Market Overview

iPad Air: Hands-On with the Best iPad Yet

iPad Air: Hands-On with the Best iPad Yet

Apple's (NASDAQ: AAPL) latest tablet is lighter, thinner and faster -- and retails for the same price as last year's model.

Starting at $499 for the 16GB Wi-Fi model and $629 for the same unit with cellular service, the iPad Air is easily the most irresistible full-size tablet released in 2013.

Consumers will initially notice that it is, as Apple claims, a much smaller device. It does not feel as compact as an iPad Mini or as portable as an iPod Touch, but that won't stop consumers from wanting to take it everywhere they go.

Apple was smart to narrow the bezel (the border that surrounds any electronic device with a screen), which had remained bulky since the first iPad was released. It is now almost possible to simultaneously grip both sides of the tablet with one hand. Users with larger hands should be able to grip both sides with relative ease.

After the form factor novelty wears off, users will be delighted by the A7 chip, which provides an important power boost. This will be immediately evident to anyone who loads a few sites with Safari.

iOS 7 makes it easy to scroll back and forth between loaded pages, by swiping from the left or right side of the screen. This feature is somewhat stiff on the first-generation iPad Mini (which is still in stores and is being promoted alongside the iPad Air). On the iPad Air, pages swiped in and out at a near-instant pace. It rivaled the speed of Windows 8, which has a similar feature built into the Internet Explorer app.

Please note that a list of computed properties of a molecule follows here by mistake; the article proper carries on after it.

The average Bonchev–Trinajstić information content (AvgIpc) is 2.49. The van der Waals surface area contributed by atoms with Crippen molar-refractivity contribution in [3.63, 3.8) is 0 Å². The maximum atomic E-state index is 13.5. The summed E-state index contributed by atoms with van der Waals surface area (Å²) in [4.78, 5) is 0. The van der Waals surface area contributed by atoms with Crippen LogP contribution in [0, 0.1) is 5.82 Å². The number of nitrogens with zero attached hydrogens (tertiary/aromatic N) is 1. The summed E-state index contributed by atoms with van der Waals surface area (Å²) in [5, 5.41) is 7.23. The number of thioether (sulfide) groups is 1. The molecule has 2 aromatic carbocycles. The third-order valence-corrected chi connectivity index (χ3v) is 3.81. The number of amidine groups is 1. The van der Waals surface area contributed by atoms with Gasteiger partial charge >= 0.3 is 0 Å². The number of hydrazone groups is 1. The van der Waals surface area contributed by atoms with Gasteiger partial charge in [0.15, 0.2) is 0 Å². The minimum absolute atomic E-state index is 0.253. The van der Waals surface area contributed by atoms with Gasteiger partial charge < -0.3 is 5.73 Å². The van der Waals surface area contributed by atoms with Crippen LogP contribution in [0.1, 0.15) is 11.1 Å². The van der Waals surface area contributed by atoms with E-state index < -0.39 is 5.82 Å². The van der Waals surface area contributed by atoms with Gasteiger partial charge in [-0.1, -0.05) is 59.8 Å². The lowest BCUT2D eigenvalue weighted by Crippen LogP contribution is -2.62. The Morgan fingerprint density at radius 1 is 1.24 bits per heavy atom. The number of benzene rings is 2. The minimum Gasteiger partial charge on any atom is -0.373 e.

Related: iPad Air Launch Draws Modest Crowd At Apple Store

Users will be particularly pleased by how quickly they can exit an app and how fast most of them re-load. While graphic-intensive games took longer (and will still need to be re-loaded after clicking the home button), lighter apps (Safari, simple games, the built-in camera app, etc.) loaded very quickly.

Five hundred dollars is a lot to spend on a tablet, so the iPad Air is not for everyone. It is not a necessary upgrade for those who purchased the third- or fourth-generation model. But in a world where seven-inch tablets are taking over, Apple has finally released a device to remind consumers why they should buy a larger iPad instead.

Disclosure: At the time of this writing, Louis Bedigian had no position in the equities mentioned in this report.

Louis Bedigian is the Senior Tech Analyst and Features Writer of Benzinga. You can reach him at louis(at)benzingapro(dot)com. Follow him @LouisBedigianBZ

Posted-In: A7 Apple iOS 7 iPadNews Retail Sales Global Tech Best of Benzinga


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